were released several weeks after the original theatrical release. That's
how you get to see the end credits with the second set of out takes.
Newly Reframed Version
DCN: While the press release or any of the other publicly presented
materials have not specifically stated one way or another, it has
been widely believed that the 'A Bug's Life' DVD will not contain
an anamorphic transfer?
DCN: Why is that? I know that most of Buena Vista's releases, if not
all of them, have not contained anamorphic transfers. Is this simply
because since they're not doing it - Pixar isn't doing it?
BK: Well, I think that what's interesting about the 'Bug's Life' DVD
is that you have to realize and rethink all this discussion in this
case because this DVD has a version on it that is reframed for 1.33.
And when people talk about 16x9 anamorphic they are usually talking
about trying to maximize lines of vertical resolution on their
screen. What I believe we've done is transcend that squabble and
give viewers a version of the film that works on the widest installed
base of video monitors out there, your standard definition 1.33, that
takes advantage of every single line of resolution and is not a compromised
pan and scan version. Because of course, if you used a pan and
scan version you could argue that that uses the full palette of resolution
on a television screen, too, but you've cut off half the picture - you've
cut the baby in half. In our case, we've made a second version of the
film which stands on its own, but directed by John Lasseter, and created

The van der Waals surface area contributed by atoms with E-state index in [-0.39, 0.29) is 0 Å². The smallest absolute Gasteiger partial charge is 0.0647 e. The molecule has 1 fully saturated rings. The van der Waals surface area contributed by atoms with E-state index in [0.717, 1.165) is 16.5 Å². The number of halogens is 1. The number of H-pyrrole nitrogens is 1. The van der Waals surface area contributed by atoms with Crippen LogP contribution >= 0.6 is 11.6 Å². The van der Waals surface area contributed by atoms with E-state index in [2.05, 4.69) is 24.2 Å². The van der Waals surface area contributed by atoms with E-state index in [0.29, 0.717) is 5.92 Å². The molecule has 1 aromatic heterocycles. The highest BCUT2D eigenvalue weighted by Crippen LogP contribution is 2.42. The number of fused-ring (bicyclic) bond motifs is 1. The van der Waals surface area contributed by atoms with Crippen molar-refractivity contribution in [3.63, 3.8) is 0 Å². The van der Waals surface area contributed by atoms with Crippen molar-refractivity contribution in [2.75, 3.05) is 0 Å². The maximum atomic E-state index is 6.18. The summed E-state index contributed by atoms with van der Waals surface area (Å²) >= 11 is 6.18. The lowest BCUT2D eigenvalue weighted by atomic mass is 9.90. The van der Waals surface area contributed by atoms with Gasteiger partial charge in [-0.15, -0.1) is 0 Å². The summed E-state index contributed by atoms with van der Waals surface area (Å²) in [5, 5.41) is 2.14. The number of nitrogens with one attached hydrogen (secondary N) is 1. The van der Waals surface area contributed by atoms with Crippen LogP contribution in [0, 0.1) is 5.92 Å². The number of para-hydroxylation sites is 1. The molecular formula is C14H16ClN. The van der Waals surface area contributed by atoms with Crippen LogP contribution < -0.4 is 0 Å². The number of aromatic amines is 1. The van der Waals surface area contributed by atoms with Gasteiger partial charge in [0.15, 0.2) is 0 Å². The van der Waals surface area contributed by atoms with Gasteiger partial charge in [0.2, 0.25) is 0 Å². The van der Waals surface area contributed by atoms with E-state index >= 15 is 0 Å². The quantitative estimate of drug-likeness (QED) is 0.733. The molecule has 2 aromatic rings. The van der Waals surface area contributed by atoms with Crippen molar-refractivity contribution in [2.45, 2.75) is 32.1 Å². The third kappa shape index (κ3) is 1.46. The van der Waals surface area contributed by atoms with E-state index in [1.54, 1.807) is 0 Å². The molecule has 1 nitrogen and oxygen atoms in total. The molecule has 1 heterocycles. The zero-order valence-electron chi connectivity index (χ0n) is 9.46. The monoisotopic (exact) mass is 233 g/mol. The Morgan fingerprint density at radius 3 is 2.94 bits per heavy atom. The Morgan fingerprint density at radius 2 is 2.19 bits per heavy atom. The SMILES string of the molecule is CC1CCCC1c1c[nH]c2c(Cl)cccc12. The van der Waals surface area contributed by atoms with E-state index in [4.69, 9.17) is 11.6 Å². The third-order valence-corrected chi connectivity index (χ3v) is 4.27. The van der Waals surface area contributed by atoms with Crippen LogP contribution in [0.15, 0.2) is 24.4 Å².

painstakingly by a crew of layout artists and animators to work in
composition and continuity and art direction and everything else for
the 1.33 screen. We've kinda just blown that whole techno discussion
away and said no-no, we've had the opportunity to do something else
that's even better. Finally, we care about how this thing is going to be
viewed by millions of people -- and I mean it will be seen by more
people in a home video environment then ever saw it in a theater. Our
interest in giving that larger audience something that was the utmost
quality that not only that it could be, but better than anything anyone has ever had on home video - was
sort of what we were all about. The other thing, having said that, stepping
into the 16x9 subject for a sec, one of the problems of course with
16x9 is that if you don't have a widescreen viewing environment, in other
words you don't have a projector or a 16x9 TV set - you're depending on
a chip in the DVD player..
DCN: ... to down-convert the image.
BK: Yeah. To do the 4 lines to 3 thing. *chuckle* Some as you know, some
players do that better than others. Some do it by throwing lines out
of every 4 away, some merge the 4 into 3 and do some filtering. I think
it's a little sketchy to depend on a consumer player to do that and
take what is this amazing digital master and filter it that way. I think
reasonable people could disagree on that point. I could also see the other
side - I'm not adamant about it. But, it makes a sort of border line
call that I think you could respect. I think that the other thing in our
case - since we have this legitimate, authentic, director approved version